Brock University’s incumbent Chancellor Shirley Cheechoo made her first visit to campus Thursday.
She was struck by the sense of community she felt on campus.
Brock’s first Aboriginal woman to be named to the role will hold the position for three years starting at Fall convocation on Oct. 17.
Cheechoo – an award-winning actress, playwright and filmmaker – is honoured and overwhelmed by her new role, a position she said will offer her the opportunity to make a difference at Brock and in the lives of students of all backgrounds.
“It’s very important that Aboriginal women have these kinds of positions in the community,” she said. “I want to be able to make my mark here at Brock University.”
A big part of that will be making Brock a welcoming environment for Aboriginal youth, a place where they can learn and grow and feel valued.
As a residential school survivor, Cheechoo is passionate about educating people on the history, culture and languages of First Nations people.
Cheechoo, who was in residential schools from age five to 14, still has difficulty talking about the trauma.
To her, the most meaningful recommendation in the recently released Truth and Reconciliation Commission report focuses on teaching Canadians the history of the nation’s first peoples.
Being named Brock’s next Chancellor is something she never dreamed could happen.
It has given her a sense of belonging and a way to reach people with her unique voice, she said.
As Brock’s eighth Chancellor, Cheechoo will take part in convocations and also intends to make frequent trips to the University as part of her ceremonial leadership role.
University President Jack Lightstone said Cheechoo is a perfect fit for the role because of her background in the arts. With Brock poised to open the new state-of-the-art Marilyn I. Walker School of Fine and Performing Arts, he said her appointment comes at the perfect time.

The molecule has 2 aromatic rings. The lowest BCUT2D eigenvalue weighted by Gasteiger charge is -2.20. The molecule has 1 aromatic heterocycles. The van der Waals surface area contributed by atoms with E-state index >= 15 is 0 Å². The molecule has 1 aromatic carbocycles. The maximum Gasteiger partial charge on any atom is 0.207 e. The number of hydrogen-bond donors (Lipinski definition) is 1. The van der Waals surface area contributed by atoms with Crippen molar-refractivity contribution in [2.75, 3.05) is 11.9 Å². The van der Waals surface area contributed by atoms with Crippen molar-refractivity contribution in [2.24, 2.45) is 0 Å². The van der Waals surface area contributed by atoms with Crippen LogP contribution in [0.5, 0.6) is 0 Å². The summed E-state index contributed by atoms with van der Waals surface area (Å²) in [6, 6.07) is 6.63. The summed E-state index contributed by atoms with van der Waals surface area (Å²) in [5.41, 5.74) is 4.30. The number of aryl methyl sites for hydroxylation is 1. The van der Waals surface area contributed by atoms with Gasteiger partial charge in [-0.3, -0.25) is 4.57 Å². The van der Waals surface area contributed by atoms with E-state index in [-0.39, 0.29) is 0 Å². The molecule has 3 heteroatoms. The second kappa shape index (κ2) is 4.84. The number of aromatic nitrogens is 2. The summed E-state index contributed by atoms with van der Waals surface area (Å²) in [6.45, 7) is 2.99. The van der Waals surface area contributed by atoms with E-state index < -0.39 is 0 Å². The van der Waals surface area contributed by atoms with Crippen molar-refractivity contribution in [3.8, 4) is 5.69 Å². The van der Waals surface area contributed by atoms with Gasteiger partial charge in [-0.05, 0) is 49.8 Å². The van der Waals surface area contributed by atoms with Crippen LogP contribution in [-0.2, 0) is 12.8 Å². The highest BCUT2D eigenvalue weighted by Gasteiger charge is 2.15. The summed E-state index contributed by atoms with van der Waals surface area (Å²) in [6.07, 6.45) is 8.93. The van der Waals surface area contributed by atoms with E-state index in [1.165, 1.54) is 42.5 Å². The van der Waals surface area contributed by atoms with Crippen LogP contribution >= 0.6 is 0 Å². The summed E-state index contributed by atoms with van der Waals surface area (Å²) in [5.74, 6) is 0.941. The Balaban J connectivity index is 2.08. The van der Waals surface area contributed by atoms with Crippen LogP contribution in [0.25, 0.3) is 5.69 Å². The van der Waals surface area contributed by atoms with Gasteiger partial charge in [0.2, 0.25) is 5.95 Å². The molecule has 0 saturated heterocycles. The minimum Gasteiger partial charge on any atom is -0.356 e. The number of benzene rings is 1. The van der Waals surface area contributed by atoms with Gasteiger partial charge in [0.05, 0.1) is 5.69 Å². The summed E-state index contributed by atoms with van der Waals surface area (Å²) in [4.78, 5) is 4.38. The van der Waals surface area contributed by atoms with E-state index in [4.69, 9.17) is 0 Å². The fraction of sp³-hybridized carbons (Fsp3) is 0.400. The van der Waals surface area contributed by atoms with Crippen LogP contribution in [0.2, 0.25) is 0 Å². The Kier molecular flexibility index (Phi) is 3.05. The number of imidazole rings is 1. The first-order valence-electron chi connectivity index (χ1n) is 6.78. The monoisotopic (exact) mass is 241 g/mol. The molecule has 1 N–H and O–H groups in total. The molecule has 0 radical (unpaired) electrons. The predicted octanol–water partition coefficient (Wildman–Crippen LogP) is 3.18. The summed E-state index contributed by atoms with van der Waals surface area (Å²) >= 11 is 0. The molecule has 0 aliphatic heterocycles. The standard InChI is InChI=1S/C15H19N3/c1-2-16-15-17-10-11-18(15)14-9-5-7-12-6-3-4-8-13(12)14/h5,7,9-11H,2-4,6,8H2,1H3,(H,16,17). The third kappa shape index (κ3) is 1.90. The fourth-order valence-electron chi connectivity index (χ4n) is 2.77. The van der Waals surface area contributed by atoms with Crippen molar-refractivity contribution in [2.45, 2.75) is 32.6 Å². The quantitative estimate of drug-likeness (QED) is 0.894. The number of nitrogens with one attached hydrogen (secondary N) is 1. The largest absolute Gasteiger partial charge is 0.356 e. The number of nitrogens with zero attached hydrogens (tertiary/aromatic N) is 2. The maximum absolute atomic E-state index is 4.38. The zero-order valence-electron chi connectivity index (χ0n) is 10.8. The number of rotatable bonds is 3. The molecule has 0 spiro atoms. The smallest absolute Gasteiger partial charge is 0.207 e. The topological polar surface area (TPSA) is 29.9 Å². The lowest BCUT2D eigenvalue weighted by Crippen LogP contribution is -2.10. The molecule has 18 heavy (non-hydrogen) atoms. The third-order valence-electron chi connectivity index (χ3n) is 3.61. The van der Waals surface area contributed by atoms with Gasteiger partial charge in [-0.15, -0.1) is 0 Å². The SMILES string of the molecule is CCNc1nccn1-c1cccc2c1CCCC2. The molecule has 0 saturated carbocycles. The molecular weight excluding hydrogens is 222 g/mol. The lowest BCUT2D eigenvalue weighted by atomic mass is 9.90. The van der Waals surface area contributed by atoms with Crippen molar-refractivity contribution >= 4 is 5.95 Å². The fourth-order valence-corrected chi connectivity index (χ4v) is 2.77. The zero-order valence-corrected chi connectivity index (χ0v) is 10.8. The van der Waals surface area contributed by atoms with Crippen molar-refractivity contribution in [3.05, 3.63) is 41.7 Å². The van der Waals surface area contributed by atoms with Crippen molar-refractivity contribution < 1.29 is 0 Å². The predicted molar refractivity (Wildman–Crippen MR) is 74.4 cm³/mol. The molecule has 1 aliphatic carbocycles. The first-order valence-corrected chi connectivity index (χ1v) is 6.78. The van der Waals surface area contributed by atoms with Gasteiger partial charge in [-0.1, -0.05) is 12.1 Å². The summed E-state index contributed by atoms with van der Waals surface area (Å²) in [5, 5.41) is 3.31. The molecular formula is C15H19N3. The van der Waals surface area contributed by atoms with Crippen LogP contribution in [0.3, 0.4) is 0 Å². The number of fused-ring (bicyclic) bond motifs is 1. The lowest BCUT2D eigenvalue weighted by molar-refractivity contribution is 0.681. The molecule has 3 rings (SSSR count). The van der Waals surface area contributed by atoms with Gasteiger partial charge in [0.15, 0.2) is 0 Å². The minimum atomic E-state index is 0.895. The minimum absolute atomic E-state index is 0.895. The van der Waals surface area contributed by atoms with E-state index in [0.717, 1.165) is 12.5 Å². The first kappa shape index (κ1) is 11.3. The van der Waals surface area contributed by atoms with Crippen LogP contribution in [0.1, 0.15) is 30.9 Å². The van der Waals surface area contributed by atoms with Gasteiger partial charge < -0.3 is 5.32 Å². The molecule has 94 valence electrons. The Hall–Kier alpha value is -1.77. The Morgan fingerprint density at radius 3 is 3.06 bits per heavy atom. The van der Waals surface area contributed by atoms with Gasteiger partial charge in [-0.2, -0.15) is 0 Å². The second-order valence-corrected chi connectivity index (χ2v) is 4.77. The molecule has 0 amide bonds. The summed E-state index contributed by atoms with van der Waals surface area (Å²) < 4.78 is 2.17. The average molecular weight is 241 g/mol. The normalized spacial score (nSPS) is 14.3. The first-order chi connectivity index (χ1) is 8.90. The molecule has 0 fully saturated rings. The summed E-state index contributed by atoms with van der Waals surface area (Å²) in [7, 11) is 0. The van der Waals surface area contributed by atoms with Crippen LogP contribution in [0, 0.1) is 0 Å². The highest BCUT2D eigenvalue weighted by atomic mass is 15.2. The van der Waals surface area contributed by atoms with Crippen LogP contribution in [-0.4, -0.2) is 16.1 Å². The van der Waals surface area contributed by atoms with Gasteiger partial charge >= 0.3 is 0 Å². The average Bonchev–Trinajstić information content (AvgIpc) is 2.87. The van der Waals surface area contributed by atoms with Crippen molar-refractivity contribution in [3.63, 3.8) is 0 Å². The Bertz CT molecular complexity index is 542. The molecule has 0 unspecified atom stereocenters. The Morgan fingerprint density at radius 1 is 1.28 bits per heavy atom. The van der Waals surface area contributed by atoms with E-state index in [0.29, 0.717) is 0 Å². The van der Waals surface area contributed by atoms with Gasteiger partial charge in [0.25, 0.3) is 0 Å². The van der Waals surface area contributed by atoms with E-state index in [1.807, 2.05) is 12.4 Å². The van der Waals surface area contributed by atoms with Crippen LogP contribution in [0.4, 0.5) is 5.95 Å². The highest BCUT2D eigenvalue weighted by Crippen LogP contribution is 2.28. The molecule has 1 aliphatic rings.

Choosing a Chancellor is an opportunity to reflect on developing areas of the University, he said, pointing to outgoing Chancellor Ned Goodman, a Canadian business icon who helped build the status and reputation of the Goodman School of Business.
“Shirley Cheechoo is an accomplished person in Canada’s cultural industries as a maker of films, playwright, actor, author and painter,” he said. “The fact that she is also a woman is wonderful and we’ve never had a woman Chancellor, it’s long overdue. The fact that she is an Aboriginal woman is a real bonus.”
Lightstone said Cheechoo will preside over convocations and offer graduates insights into life after University and what responsibilities come with it.
Previous Brock Chancellors were:
Richard Hearn 1966-69 (former chairman of Ontario Hydro)
Charles Sankey 1969-74 (former VP of Ontario Paper Company)
Cecil Shaver 1974-80 (internationally known expert on respiratory diseases)
Ralph Misener 1980-85 (president, Misener Steamships Co.)
Robert Welch 1985-2000 (St Catharines lawyer and former deputy premier of Ontario)
Raymond Moriyama 2001-2007 (renowned architect)
Ned Goodman 2007-2015 (geologist, mining executive, investment advisor and philanthropist for whom Brock’s Goodman School of Business is named)